The Department of Defense held a poll for its employees regarding which social media sites they use most frequently. The top three in order of favorites were Facebook, coming in at 84.6%, Email at 79.5%, and YouTube at 51.9%. Coming in next after the top three sites were LinkedIn, Twitter, and iGoogle.
Another recent survey by Human Capital Institute and Saba found that Defense Department employees are more likely to use social networking tools than employees in civilian agencies.
In NextGov reports, Jim Gill, the VP of public sector business at Saba, said “Agencies realize that as more workers from Generation X and the millennial generation [are recruited], they expect certain technology in the workforce to do their job.“
Deloitte also recently came out with a survey on social media. They found that social networking has become so important to teenagers that they would base whether or not they take a job based on if they can access these sites from work.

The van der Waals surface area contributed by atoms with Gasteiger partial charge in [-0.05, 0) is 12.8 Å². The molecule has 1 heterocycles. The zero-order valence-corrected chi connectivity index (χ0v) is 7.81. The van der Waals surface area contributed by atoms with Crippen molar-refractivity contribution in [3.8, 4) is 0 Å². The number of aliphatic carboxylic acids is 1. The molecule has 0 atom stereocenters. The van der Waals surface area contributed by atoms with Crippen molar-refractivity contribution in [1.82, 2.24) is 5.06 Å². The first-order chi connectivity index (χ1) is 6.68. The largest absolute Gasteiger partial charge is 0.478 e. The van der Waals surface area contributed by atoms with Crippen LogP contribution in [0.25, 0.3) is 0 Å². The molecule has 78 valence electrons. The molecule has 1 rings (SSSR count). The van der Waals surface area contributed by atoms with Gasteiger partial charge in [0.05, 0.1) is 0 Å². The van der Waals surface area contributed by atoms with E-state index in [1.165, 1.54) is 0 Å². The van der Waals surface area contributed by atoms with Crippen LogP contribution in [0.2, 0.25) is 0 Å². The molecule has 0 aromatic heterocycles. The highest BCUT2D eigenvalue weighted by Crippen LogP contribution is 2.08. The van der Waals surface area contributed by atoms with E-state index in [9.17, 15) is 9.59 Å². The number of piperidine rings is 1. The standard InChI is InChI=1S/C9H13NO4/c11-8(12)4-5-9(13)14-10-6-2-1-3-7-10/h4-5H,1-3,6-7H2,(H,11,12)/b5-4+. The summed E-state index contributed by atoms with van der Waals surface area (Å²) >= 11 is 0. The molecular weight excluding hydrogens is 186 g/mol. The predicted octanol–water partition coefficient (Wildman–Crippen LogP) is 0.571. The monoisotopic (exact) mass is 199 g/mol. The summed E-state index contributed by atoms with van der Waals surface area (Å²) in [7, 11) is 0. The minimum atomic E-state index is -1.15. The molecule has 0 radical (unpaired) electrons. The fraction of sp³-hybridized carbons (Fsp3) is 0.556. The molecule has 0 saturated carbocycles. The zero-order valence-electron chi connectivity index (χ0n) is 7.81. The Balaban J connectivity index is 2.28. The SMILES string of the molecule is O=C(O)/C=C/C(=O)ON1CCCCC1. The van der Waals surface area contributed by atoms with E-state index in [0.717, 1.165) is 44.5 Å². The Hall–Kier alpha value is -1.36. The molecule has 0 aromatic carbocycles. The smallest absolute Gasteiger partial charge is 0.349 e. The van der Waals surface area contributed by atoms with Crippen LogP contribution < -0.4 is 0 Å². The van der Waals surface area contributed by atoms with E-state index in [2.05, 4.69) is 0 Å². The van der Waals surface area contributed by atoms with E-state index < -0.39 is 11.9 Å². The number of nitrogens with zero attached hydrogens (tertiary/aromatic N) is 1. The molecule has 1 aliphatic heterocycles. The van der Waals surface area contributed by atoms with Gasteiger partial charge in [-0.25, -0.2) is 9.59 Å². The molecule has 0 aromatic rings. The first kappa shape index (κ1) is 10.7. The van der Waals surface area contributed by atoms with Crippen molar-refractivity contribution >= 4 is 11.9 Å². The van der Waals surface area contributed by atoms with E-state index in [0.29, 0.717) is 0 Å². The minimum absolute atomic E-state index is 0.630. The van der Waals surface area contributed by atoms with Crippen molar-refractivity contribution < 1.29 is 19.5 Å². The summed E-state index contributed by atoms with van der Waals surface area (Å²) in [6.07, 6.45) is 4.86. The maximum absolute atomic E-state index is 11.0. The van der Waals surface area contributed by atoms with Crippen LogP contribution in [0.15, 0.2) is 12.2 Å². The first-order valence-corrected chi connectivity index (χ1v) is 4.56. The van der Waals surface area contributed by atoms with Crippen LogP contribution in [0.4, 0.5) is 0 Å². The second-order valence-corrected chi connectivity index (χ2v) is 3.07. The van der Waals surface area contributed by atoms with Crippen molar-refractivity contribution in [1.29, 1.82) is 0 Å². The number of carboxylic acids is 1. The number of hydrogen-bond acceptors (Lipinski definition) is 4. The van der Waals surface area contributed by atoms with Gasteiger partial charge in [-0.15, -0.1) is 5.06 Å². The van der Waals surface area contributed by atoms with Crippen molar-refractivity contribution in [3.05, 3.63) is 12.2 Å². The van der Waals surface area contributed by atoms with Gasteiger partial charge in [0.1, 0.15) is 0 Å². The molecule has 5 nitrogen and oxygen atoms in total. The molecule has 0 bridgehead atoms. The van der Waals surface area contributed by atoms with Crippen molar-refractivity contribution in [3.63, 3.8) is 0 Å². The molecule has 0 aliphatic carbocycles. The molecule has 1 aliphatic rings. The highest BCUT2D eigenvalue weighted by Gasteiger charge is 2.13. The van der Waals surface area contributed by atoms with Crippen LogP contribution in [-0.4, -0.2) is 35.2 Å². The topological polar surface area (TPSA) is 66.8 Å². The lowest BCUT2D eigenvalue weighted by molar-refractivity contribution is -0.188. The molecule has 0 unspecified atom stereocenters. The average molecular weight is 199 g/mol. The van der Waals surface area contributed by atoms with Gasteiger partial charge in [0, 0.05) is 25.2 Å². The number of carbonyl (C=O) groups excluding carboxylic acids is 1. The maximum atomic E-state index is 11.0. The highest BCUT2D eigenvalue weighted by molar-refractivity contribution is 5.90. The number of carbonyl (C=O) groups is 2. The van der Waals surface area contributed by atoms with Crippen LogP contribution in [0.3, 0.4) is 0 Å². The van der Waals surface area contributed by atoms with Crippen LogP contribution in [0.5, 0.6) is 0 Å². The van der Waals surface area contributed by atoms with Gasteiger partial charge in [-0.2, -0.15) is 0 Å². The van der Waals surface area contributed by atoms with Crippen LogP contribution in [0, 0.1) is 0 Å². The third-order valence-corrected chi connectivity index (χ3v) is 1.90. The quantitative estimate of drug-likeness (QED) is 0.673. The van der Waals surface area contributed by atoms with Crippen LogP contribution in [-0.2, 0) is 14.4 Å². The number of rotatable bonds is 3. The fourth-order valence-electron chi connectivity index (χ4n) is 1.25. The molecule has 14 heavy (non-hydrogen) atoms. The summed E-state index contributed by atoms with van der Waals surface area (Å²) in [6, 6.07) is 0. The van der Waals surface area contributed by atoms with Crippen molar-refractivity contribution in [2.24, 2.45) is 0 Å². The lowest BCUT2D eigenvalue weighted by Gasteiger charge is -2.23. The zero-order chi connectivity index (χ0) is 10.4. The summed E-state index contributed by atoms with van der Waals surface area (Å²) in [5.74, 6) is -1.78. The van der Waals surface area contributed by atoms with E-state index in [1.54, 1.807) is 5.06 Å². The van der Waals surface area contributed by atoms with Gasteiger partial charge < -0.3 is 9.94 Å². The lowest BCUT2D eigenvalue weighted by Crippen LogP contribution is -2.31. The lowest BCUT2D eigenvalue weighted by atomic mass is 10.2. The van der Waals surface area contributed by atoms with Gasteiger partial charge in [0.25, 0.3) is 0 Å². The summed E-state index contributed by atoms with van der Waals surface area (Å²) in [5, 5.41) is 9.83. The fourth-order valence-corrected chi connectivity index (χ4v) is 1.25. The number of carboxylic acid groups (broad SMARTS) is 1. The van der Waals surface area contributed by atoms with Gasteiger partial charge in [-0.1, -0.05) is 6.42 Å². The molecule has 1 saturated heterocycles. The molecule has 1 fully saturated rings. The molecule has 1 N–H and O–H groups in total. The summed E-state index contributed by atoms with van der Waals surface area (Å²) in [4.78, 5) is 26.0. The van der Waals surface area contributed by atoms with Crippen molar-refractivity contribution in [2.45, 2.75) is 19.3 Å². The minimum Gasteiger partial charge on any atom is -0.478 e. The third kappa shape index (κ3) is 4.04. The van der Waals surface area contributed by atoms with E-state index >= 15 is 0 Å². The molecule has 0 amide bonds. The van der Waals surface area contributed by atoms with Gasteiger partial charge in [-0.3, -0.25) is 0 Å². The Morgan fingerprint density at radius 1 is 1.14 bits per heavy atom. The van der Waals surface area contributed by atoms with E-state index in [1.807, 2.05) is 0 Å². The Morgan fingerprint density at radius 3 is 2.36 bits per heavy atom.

The Deloitte survey found that 88% of teenagers use social networking sites on a daily basis. However, according to NextGov, “More and more employers, including the federal government, have implemented policies that limit or ban employee access to social networks during the workday.”
These policies do not seem to be moving in the same direction as the next generation of employees, or even to the current employees that find social networking so essential. If an agency has a social networking policy that is not favorable, this could turn potential employees away. Will these policies shift to match these statistics?